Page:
To mark Theirworld's Safe Schools report, we look at how girls are often intimidated on their way to school and experience gender-based violence.
Girls in some of Kenya’s poorest slums are being educated on how to protect themselves from sexual violence at school and in their communities.
An estimated one in three girls in Kenya experience sexual violence but just 10% receive any professional help.
Judy, 12, attends a Girls’ Club in Nyarongi. She is only 12 but she and her friends are often harassed by men as they travel to and from school.
Judy said: “On my way home, we often get catcalls from the cane cutters and boda boda [motorcycle taxi] riders. My biggest wish is that we get an education - the men should leave us alone."
The enormous scale of attacks on schools and threats to education suffered by millions of children around the world has been revealed in a report by Theirworld.
Over 500 million school-age children and adolescents live in countries where schoolchildren face threats ranging from conflicts to natural disasters and gangs to gender-based violence.
Theirworld's report Safe Schools: The Hidden Crisis projects that without urgent action that will rise by 2030 to over 620 million young people - almost one in three.
One in in 10 women and girls under the age of 20 have been subjected to sexual violence in a school at least once, says the report. Many of them have suffered multiple incidents.
The risk of sexual assault on the journey to school means many children and their parents are forced to weigh up these dangers against the benefits of getting an education.
One example of efforts to overcome these issues is international charity ActionAid in Kenya, where it is challenging social attitudes that promote gender-based violence. Its project is called Stop Violence Against Girls in Schools and its ideas to prevent violence include establishing clubs to educate girls on their rights.
Poverty in Kenya makes women and girls more vulnerable to abuses like rape, female genital mutilation, sexual exploitation and child marriage.
Survivors often cannot afford the medical or legal support they need and are left dealing with the emotional and physical impacts of the abuse on their own.
An ActionAid spokesperson said: “Survivors of sexual violence may be blamed and isolated from the community and girls who are married as children may be prevented from going to school.
"This can stop girls from getting an education, from being able to choose if and who they marry and from reaching their full potential. And it’s not just girls who suffer - when girls are held back the whole community is held back.”
Human Rights Watch has also highlighted violence against girls in Kenya including sexual violence linked to last year’s elections.
Voting was marred by violence and serious human rights abuses, especially in opposition strongholds in Nairobi, Nyanza, western Kenya, and the Coast. The victims included young girls.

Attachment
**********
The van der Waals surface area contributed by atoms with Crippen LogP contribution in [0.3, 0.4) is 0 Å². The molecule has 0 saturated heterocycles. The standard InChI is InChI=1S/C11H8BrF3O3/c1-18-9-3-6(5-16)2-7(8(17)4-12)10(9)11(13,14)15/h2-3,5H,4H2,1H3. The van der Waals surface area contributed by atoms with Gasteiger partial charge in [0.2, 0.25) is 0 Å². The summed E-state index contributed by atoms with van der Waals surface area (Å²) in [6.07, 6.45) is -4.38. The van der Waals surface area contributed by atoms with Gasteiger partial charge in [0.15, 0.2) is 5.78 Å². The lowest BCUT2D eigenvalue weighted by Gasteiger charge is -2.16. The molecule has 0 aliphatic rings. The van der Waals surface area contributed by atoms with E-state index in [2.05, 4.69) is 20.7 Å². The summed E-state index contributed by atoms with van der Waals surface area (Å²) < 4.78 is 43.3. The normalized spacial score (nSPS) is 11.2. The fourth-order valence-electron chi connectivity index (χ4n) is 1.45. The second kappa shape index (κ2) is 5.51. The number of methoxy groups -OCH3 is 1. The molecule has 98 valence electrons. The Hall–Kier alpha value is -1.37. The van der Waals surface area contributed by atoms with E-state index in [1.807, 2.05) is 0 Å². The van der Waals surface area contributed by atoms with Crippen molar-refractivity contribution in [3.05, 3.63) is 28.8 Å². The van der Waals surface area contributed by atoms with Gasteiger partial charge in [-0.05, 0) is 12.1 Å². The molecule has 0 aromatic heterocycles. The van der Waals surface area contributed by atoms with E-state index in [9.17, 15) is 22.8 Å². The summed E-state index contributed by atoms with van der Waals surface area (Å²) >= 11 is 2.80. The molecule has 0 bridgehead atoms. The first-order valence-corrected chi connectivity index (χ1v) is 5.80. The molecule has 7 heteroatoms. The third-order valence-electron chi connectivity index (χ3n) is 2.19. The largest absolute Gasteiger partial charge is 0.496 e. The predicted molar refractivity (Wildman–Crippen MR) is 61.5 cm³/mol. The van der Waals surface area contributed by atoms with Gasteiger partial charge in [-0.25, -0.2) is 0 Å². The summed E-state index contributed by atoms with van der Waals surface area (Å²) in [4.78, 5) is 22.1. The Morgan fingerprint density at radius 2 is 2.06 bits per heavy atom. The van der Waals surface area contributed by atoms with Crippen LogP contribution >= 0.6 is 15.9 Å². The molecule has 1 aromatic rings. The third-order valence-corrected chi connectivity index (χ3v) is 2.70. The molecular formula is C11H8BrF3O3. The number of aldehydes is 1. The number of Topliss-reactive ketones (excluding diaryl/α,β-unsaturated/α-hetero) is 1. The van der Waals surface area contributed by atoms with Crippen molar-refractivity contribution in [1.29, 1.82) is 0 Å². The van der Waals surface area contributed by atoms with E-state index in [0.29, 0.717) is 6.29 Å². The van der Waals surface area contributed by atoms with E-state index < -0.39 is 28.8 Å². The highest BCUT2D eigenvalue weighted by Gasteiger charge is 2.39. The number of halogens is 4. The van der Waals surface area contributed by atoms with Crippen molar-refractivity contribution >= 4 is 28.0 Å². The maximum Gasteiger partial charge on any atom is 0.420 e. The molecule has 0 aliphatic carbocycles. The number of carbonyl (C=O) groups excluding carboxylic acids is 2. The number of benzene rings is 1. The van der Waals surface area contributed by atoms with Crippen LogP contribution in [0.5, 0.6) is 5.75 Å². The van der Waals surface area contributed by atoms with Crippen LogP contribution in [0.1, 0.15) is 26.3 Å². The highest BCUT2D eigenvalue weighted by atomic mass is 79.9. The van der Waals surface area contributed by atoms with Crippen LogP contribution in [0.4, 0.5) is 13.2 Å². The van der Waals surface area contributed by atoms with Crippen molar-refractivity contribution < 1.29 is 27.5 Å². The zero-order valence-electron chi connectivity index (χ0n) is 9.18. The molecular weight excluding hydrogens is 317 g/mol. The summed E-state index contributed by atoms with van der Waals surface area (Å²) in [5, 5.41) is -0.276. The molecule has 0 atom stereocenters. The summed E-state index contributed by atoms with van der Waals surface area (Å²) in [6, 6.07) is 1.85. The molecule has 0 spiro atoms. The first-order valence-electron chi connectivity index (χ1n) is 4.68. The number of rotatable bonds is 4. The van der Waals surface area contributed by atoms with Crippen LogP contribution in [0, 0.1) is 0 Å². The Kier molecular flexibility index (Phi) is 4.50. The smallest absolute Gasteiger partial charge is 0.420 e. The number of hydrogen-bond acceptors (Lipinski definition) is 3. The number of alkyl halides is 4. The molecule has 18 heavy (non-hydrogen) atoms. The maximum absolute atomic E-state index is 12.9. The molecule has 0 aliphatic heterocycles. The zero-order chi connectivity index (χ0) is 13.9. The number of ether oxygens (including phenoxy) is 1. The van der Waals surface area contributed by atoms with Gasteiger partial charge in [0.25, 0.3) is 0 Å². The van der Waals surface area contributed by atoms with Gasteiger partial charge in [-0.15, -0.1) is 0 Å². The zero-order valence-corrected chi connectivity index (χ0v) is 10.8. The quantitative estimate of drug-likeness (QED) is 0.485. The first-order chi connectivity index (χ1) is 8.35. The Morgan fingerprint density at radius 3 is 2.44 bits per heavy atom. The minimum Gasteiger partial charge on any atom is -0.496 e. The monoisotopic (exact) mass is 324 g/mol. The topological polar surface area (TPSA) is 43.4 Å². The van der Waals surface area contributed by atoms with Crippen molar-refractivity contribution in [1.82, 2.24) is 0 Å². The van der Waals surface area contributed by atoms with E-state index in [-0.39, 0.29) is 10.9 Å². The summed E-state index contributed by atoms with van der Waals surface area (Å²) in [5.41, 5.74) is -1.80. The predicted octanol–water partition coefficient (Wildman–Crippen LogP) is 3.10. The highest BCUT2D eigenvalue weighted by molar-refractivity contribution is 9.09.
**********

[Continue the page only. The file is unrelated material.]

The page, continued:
A report by HRW last year said there was “widespread sexual violence against women and girls, and sexual attacks on men, in terms of numbers and locations”.
The establishment of Girls’ Clubs is a vital part of ActionAid’s work in Kenya. They are safe spaces for girls to learn about their rights and build the confidence to report abuse.
The charity is working in Nyarongi, Kilifi, Mukuru slum in Nairobi, and Garissa County in north-east Kenya.
ActionAid said: “Nyarongi is one of Kenya’s poorest regions and one in four children living there is HIV-positive. AIDS has wiped out whole generations, often leaving young girls to raise their siblings.
“In Kilifi, southern Kenya, rape and child marriage are common. Many girls drop out of school due to early and forced marriage and motherhood, or because they are expected to stay at home and do housework.
“In Garissa County, north-east Kenya, 98% of girls have undergone female genital mutilation, which can result in a lifetime of serious health consequences.”
The charity is also working in Mukuru slum in Nairobi, which has some of the highest rates of violence against women and girls in Kenya.
Only a tiny minority of survivors there (8.7%) report cases of violence to the police, often because they are unaware of their legal rights and how to get support.
Street harassment is another major problem for girls in Kenya. This includes catcalling, unwanted comments, gestures, honking and uninvited sexual advances from strangers in a public place.
ActionAid said: “When women and girls face harassment as part of their daily lives, whether it’s while going for a run or getting the bus to see friends, it holds them back.
"Many change their clothes or routes to work to try to avoid it. It can prevent them from working, from socialising, from learning and from living with freedom and dignity.”
Schoolgirl Judy explained: “I have a step-sister who got pregnant in standard six and dropped out. Whenever she was going home from school, she’d get approached by cane cutters who work at the sugar factory. It hurts to see my step-sister suffer.”
Judy said she now looks out for other girls at school. She added: “I tell my friends 'don’t pay attention to those men'.”